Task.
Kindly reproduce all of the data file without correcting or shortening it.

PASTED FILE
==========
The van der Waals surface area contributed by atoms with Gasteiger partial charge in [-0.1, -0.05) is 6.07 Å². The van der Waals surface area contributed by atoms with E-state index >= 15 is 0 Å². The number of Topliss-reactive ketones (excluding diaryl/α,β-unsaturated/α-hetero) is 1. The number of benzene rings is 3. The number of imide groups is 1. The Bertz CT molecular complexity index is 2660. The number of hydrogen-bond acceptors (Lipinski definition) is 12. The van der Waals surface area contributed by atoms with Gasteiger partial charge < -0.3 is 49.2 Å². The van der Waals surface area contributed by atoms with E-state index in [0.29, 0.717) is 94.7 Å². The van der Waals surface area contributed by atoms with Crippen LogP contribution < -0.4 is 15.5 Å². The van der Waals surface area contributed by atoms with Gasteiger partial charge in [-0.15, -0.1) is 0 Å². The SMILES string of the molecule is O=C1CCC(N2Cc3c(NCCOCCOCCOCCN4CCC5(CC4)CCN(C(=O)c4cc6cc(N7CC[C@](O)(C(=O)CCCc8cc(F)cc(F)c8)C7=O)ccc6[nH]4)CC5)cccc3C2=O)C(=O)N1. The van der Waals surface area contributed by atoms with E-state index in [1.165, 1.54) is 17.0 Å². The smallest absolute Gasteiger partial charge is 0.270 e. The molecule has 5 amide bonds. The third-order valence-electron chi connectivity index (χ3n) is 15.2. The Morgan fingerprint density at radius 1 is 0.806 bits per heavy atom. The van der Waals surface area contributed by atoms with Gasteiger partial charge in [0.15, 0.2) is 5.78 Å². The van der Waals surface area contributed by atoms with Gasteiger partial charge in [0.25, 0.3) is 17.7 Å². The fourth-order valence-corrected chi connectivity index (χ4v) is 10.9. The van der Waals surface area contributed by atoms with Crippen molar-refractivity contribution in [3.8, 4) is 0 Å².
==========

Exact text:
The van der Waals surface area contributed by atoms with Gasteiger partial charge in [-0.1, -0.05) is 6.07 Å². The van der Waals surface area contributed by atoms with E-state index >= 15 is 0 Å². The number of Topliss-reactive ketones (excluding diaryl/α,β-unsaturated/α-hetero) is 1. The number of benzene rings is 3. The number of imide groups is 1. The Bertz CT molecular complexity index is 2660. The number of hydrogen-bond acceptors (Lipinski definition) is 12. The van der Waals surface area contributed by atoms with Gasteiger partial charge < -0.3 is 49.2 Å². The van der Waals surface area contributed by atoms with E-state index in [0.29, 0.717) is 94.7 Å². The van der Waals surface area contributed by atoms with Crippen LogP contribution < -0.4 is 15.5 Å². The van der Waals surface area contributed by atoms with Gasteiger partial charge in [-0.15, -0.1) is 0 Å². The SMILES string of the molecule is O=C1CCC(N2Cc3c(NCCOCCOCCOCCN4CCC5(CC4)CCN(C(=O)c4cc6cc(N7CC[C@](O)(C(=O)CCCc8cc(F)cc(F)c8)C7=O)ccc6[nH]4)CC5)cccc3C2=O)C(=O)N1. The van der Waals surface area contributed by atoms with E-state index in [1.165, 1.54) is 17.0 Å². The smallest absolute Gasteiger partial charge is 0.270 e. The molecule has 5 amide bonds. The third-order valence-electron chi connectivity index (χ3n) is 15.2. The Morgan fingerprint density at radius 1 is 0.806 bits per heavy atom. The van der Waals surface area contributed by atoms with Gasteiger partial charge in [0.15, 0.2) is 5.78 Å². The van der Waals surface area contributed by atoms with Gasteiger partial charge in [0.25, 0.3) is 17.7 Å². The fourth-order valence-corrected chi connectivity index (χ4v) is 10.9. The van der Waals surface area contributed by atoms with Crippen molar-refractivity contribution in [3.8, 4) is 0 Å².